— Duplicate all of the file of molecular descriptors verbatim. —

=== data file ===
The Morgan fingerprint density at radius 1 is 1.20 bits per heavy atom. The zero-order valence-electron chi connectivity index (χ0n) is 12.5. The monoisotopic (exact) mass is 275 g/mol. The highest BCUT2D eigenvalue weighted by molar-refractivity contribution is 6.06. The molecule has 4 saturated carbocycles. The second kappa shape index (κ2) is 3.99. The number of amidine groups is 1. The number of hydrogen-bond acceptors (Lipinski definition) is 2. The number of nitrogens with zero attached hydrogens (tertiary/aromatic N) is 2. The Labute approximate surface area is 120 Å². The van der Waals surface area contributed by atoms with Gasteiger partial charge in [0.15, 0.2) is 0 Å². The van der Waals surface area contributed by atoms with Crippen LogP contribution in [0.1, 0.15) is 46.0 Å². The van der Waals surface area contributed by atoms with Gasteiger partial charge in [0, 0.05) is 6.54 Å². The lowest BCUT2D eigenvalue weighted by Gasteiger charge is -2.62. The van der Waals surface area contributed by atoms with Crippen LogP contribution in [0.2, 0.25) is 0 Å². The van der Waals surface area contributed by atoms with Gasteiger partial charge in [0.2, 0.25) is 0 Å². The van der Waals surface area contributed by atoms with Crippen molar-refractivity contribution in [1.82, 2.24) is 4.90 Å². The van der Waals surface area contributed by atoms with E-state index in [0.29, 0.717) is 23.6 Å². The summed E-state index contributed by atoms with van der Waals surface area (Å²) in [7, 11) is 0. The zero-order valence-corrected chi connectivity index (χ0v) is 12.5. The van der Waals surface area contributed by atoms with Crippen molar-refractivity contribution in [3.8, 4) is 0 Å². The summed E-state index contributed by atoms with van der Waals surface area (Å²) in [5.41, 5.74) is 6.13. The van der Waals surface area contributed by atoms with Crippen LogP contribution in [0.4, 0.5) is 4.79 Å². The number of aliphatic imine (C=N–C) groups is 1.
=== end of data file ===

The Morgan fingerprint density at radius 1 is 1.20 bits per heavy atom. The zero-order valence-electron chi connectivity index (χ0n) is 12.5. The monoisotopic (exact) mass is 275 g/mol. The highest BCUT2D eigenvalue weighted by molar-refractivity contribution is 6.06. The molecule has 4 saturated carbocycles. The second kappa shape index (κ2) is 3.99. The number of amidine groups is 1. The number of hydrogen-bond acceptors (Lipinski definition) is 2. The number of nitrogens with zero attached hydrogens (tertiary/aromatic N) is 2. The Labute approximate surface area is 120 Å². The van der Waals surface area contributed by atoms with Gasteiger partial charge in [0.15, 0.2) is 0 Å². The van der Waals surface area contributed by atoms with Crippen LogP contribution in [0.1, 0.15) is 46.0 Å². The van der Waals surface area contributed by atoms with Gasteiger partial charge in [0, 0.05) is 6.54 Å². The lowest BCUT2D eigenvalue weighted by Gasteiger charge is -2.62. The van der Waals surface area contributed by atoms with Crippen LogP contribution in [0.2, 0.25) is 0 Å². The van der Waals surface area contributed by atoms with Gasteiger partial charge in [0.2, 0.25) is 0 Å². The van der Waals surface area contributed by atoms with Crippen molar-refractivity contribution in [1.82, 2.24) is 4.90 Å². The van der Waals surface area contributed by atoms with E-state index in [0.29, 0.717) is 23.6 Å². The summed E-state index contributed by atoms with van der Waals surface area (Å²) in [7, 11) is 0. The zero-order valence-corrected chi connectivity index (χ0v) is 12.5. The van der Waals surface area contributed by atoms with Crippen molar-refractivity contribution in [3.8, 4) is 0 Å². The summed E-state index contributed by atoms with van der Waals surface area (Å²) in [5.41, 5.74) is 6.13. The van der Waals surface area contributed by atoms with Crippen LogP contribution in [0.4, 0.5) is 4.79 Å². The number of aliphatic imine (C=N–C) groups is 1.